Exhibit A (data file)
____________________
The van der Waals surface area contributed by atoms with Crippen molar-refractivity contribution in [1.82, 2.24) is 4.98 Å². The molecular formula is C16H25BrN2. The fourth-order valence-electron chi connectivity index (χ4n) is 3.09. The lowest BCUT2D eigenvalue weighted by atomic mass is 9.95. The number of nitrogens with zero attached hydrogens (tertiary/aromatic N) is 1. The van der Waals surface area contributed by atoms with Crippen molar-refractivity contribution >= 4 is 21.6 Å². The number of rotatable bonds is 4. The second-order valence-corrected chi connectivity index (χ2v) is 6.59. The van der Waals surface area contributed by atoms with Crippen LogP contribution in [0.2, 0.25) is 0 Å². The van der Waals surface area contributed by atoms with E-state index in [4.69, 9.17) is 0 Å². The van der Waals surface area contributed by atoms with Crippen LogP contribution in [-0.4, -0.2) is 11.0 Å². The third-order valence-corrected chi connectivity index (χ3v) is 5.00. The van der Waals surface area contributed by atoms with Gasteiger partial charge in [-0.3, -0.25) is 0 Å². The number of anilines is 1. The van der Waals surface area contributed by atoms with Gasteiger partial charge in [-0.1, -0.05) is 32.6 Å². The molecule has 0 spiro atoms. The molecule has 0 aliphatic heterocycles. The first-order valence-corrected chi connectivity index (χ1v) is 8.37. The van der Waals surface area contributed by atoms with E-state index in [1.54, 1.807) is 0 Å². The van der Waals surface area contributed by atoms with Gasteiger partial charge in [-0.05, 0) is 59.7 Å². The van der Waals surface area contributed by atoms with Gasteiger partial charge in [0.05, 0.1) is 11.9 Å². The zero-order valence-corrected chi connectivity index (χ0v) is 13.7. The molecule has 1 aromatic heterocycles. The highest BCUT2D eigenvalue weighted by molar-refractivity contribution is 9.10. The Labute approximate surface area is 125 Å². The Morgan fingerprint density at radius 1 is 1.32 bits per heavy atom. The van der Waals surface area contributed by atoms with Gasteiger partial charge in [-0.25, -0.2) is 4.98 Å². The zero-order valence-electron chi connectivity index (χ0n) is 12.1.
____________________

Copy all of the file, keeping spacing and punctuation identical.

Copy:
The van der Waals surface area contributed by atoms with Crippen molar-refractivity contribution in [1.82, 2.24) is 4.98 Å². The molecular formula is C16H25BrN2. The fourth-order valence-electron chi connectivity index (χ4n) is 3.09. The lowest BCUT2D eigenvalue weighted by atomic mass is 9.95. The number of nitrogens with zero attached hydrogens (tertiary/aromatic N) is 1. The van der Waals surface area contributed by atoms with Crippen molar-refractivity contribution >= 4 is 21.6 Å². The number of rotatable bonds is 4. The second-order valence-corrected chi connectivity index (χ2v) is 6.59. The van der Waals surface area contributed by atoms with Crippen LogP contribution in [0.2, 0.25) is 0 Å². The van der Waals surface area contributed by atoms with E-state index in [4.69, 9.17) is 0 Å². The van der Waals surface area contributed by atoms with Crippen LogP contribution in [-0.4, -0.2) is 11.0 Å². The third-order valence-corrected chi connectivity index (χ3v) is 5.00. The van der Waals surface area contributed by atoms with Gasteiger partial charge in [-0.3, -0.25) is 0 Å². The number of anilines is 1. The van der Waals surface area contributed by atoms with Gasteiger partial charge in [-0.1, -0.05) is 32.6 Å². The molecule has 0 spiro atoms. The molecule has 0 aliphatic heterocycles. The first-order valence-corrected chi connectivity index (χ1v) is 8.37. The van der Waals surface area contributed by atoms with E-state index in [1.54, 1.807) is 0 Å². The van der Waals surface area contributed by atoms with Gasteiger partial charge in [-0.05, 0) is 59.7 Å². The van der Waals surface area contributed by atoms with Gasteiger partial charge in [0.05, 0.1) is 11.9 Å². The zero-order valence-corrected chi connectivity index (χ0v) is 13.7. The molecule has 1 aromatic heterocycles. The highest BCUT2D eigenvalue weighted by molar-refractivity contribution is 9.10. The Labute approximate surface area is 125 Å². The Morgan fingerprint density at radius 1 is 1.32 bits per heavy atom. The van der Waals surface area contributed by atoms with Gasteiger partial charge in [-0.25, -0.2) is 4.98 Å². The zero-order valence-electron chi connectivity index (χ0n) is 12.1.